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A partial permutation $\pi$ is a permutation of the elements of some finite set $S$ with the location of all elements except those in some set $S'\subseteq S$ unknown. For example, a partial permutation of the subset $\{1,2,3\}$ to $\{1,2,3,4,5,6\}$ is $\pi=(\lozenge,\lozenge,3,\lozenge,1,2)$ where $\lozenge$ denotes a spot occupied by an unknown element.

Given two partial permutations $\pi$ and $\sigma$ for the same $S$ but disjoint $S'_\pi$ and $S'_\sigma$ as well as disjoint $\pi(S'_\pi)$ and $\sigma(S'_\sigma)$, we furthermore define their sum to be a partial permutation $\pi+\sigma$ such that $S'_{\pi+\sigma}=S'_\pi\cup S'_\sigma$ and $\pi+\sigma$ agrees with $\pi$ and $\sigma$ on the location of all elements the location is known of. A partial permutation $\pi$ is defined to be full if it accounts for the location of all elements, i.e. $S'_\pi=S$.

I would like to know if it is possible to generalize the parity of a permutation $\def\sgn{{\rm sgn}}\sgn(\pi)$ such that it agrees with the conventional parity of a permutation for full permutations and $\sgn(\pi+\sigma)=\sgn(\pi)\sgn(\sigma)$ for disjoint $S'_\pi$ and $S'_\sigma$.

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  • $\begingroup$ When you write $\pi=(\lozenge,\lozenge,3,\lozenge,1,2)$, do you mean that $\pi(1) = 5, \pi(2) = 6, \pi(3) = 3$ while the other values of $\pi$ on $S$ are unknown / undefined? $\endgroup$ – Arthur Mar 5 '18 at 12:41
  • $\begingroup$ @Arthur Yes, exactly. $\endgroup$ – FUZxxl Mar 5 '18 at 12:41
  • $\begingroup$ For the sum of permutations to make sense, you ought also to require that $\pi(S'_\pi)$ is disjoint from $\sigma(S'_\sigma)$. $\endgroup$ – Arthur Mar 5 '18 at 13:27
  • $\begingroup$ @Arthur I added a proof idea to show that this can't be done but I'm a bit stuck towards the ends. Any idea? $\endgroup$ – FUZxxl Mar 5 '18 at 14:03
  • $\begingroup$ I would delete the "How" from the question title -- it should just be "Can we generalize...?" $\endgroup$ – Rahul Mar 5 '18 at 14:18
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Here is a contradiction in the case of $3$ elements, following FUZxxl's answer post.

Let's say we can assign $\def\sgn{{\rm sgn}}\sgn(x_k, k)$ in a consistent manner. Let's put those assignments in a $3\times 3$ matrix where $a_{ij}$ is $\sgn(i, j)$. For this to give the correct sign to all full permutations, we would need the following relations to hold: $$ a_{11}a_{22}a_{33} = a_{12}a_{23}a_{31} = a_{13}a_{21}a_{32} = 1\\ a_{12}a_{21}a_{33} = a_{23}a_{32}a_{11} = a_{13}a_{31}a_{22} = -1 $$ I will show that this is, in fact, impossible.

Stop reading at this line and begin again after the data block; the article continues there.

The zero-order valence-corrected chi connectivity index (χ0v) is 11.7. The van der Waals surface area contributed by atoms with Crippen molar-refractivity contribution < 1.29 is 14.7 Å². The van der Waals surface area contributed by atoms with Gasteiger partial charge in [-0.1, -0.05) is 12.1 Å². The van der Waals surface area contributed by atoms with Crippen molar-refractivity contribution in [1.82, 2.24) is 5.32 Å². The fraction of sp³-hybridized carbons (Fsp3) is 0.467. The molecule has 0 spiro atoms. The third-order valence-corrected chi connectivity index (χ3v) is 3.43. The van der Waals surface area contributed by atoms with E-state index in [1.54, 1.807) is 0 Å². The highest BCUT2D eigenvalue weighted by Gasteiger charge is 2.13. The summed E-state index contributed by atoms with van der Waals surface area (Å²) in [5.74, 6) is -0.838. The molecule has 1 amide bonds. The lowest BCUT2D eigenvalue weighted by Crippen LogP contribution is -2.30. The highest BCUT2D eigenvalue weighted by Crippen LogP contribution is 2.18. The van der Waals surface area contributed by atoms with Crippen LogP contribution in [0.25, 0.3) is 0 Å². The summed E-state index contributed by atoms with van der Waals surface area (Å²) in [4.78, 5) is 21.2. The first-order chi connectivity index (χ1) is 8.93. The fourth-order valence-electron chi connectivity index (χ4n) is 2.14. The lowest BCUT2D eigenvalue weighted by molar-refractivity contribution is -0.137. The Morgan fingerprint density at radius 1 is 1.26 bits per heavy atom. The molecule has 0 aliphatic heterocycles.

I will divide into two cases: Either all of $a_{ii}$ are $1$, or exactly two of them are $-1$.

First case: The second relation above gives $a_{13} = -a_{31}, a_{23} = -a_{32}$ and $a_{12} =-a_{21}$. But inserting that into the first relation gives $a_{12}a_{23}(-a_{13}) = (-a_{12})(-a_{23})a_{13}$ which is a contradiction.

Second case: two of the $a_{ii}$ are $-1$. WLOG, assume that it's $a_{22}$ and $a_{33}$. The second relation then gives $a_{31} = a_{13}, a_{23} = -a_{32}$ and $a_{12} = a_{21}$. But then the first relation gives us $a_{12}a_{23}a_{13} = a_{13}a_{12}(-a_{23})$ which is again a contradiction.

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I believe no such generalisation exists. Here is a proof idea by contradiction:

Suppose $\def\sgn{{\rm sgn}}\sgn(\pi)$ is such a parity such that $\sgn(\pi+\sigma)=\sgn(\pi)\sgn(\sigma)$. We can use this to represent the parity of a full permutation as a product of parities of partial permutations such that each partial permutation accounts for the location of a single element:

$$\sgn(x_1,x_2,\ldots,x_n)=\sgn(x_1,\lozenge,\ldots,\lozenge)\sgn(\lozenge,x_2,\ldots,\lozenge)\cdots\sgn(\lozenge,\lozenge,\ldots,x_n)$$

Let us now define

$$\sgn_n(x_k,k)=\sgn\underbrace{(\lozenge,\ldots,x_k,\ldots,\lozenge)}_{\mbox{$n$ elements}}$$

where $x_k$ is at location $k$ and we can write

$$\sgn(x_1,x_2,\ldots,x_n)=\sgn_n(x_1,1)\sgn_n(x_2,2)\cdots\sgn_n(x_n,n).$$

Now I'm pretty sure that the sign of a permutation cannot be expressed as a product of functions in the locations of individual elements, but I am not quite sure how to show that. My idea is to use that transposing the elements at indices $i$ and $j$ must flip the sign of exactly one of them but I'm not sure how to build a contradiction from that.

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  • $\begingroup$ I worked out a contradiction for $n = 3$, see my answer (assuming the signs are $\pm 1$, and none of them are complex or anything...) $\endgroup$ – Arthur Mar 5 '18 at 14:38
  • $\begingroup$ @Arthur Thank you for your answer! Now it might be very interesting if you could assign a complex-valued signum to partial permutations. Though, I have no idea how this should work. $\endgroup$ – FUZxxl Mar 5 '18 at 14:41

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